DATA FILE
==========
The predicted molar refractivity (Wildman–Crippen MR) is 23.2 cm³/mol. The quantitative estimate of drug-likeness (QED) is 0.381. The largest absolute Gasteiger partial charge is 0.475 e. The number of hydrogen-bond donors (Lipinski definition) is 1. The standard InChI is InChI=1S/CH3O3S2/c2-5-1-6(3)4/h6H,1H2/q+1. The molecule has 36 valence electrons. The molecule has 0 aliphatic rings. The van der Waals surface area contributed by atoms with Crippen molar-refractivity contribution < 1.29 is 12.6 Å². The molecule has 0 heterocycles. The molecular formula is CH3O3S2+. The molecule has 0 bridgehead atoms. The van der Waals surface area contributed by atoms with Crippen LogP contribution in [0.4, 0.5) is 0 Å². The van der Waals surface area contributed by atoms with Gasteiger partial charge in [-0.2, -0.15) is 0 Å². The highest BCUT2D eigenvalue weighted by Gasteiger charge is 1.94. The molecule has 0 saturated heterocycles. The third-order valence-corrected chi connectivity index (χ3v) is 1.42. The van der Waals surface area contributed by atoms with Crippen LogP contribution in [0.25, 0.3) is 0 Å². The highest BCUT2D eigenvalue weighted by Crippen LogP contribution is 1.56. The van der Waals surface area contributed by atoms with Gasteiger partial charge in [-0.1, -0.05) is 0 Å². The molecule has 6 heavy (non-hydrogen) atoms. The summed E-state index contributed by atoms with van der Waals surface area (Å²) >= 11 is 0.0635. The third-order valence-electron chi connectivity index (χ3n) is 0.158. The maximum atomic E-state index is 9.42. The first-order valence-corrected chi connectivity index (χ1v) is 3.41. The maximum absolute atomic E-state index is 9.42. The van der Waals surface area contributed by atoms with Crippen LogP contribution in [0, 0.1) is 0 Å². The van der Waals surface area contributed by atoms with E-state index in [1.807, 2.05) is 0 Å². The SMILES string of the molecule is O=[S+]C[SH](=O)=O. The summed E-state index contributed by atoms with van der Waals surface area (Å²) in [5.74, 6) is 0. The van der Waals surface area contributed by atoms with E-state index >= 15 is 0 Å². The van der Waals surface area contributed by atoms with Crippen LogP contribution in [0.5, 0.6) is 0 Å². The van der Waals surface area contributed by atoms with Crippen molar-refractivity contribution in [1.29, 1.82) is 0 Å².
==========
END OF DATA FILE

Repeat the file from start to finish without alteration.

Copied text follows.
The predicted molar refractivity (Wildman–Crippen MR) is 23.2 cm³/mol. The quantitative estimate of drug-likeness (QED) is 0.381. The largest absolute Gasteiger partial charge is 0.475 e. The number of hydrogen-bond donors (Lipinski definition) is 1. The standard InChI is InChI=1S/CH3O3S2/c2-5-1-6(3)4/h6H,1H2/q+1. The molecule has 36 valence electrons. The molecule has 0 aliphatic rings. The van der Waals surface area contributed by atoms with Crippen molar-refractivity contribution < 1.29 is 12.6 Å². The molecule has 0 heterocycles. The molecular formula is CH3O3S2+. The molecule has 0 bridgehead atoms. The van der Waals surface area contributed by atoms with Crippen LogP contribution in [0.4, 0.5) is 0 Å². The van der Waals surface area contributed by atoms with Gasteiger partial charge in [-0.2, -0.15) is 0 Å². The highest BCUT2D eigenvalue weighted by Gasteiger charge is 1.94. The molecule has 0 saturated heterocycles. The third-order valence-corrected chi connectivity index (χ3v) is 1.42. The van der Waals surface area contributed by atoms with Crippen LogP contribution in [0.25, 0.3) is 0 Å². The highest BCUT2D eigenvalue weighted by Crippen LogP contribution is 1.56. The van der Waals surface area contributed by atoms with Gasteiger partial charge in [-0.1, -0.05) is 0 Å². The molecule has 6 heavy (non-hydrogen) atoms. The summed E-state index contributed by atoms with van der Waals surface area (Å²) >= 11 is 0.0635. The third-order valence-electron chi connectivity index (χ3n) is 0.158. The maximum atomic E-state index is 9.42. The first-order valence-corrected chi connectivity index (χ1v) is 3.41. The maximum absolute atomic E-state index is 9.42. The van der Waals surface area contributed by atoms with Crippen LogP contribution in [0, 0.1) is 0 Å². The van der Waals surface area contributed by atoms with E-state index in [1.807, 2.05) is 0 Å². The SMILES string of the molecule is O=[S+]C[SH](=O)=O. The summed E-state index contributed by atoms with van der Waals surface area (Å²) in [5.74, 6) is 0. The van der Waals surface area contributed by atoms with E-state index >= 15 is 0 Å². The van der Waals surface area contributed by atoms with Crippen LogP contribution in [0.5, 0.6) is 0 Å². The van der Waals surface area contributed by atoms with Crippen molar-refractivity contribution in [1.29, 1.82) is 0 Å².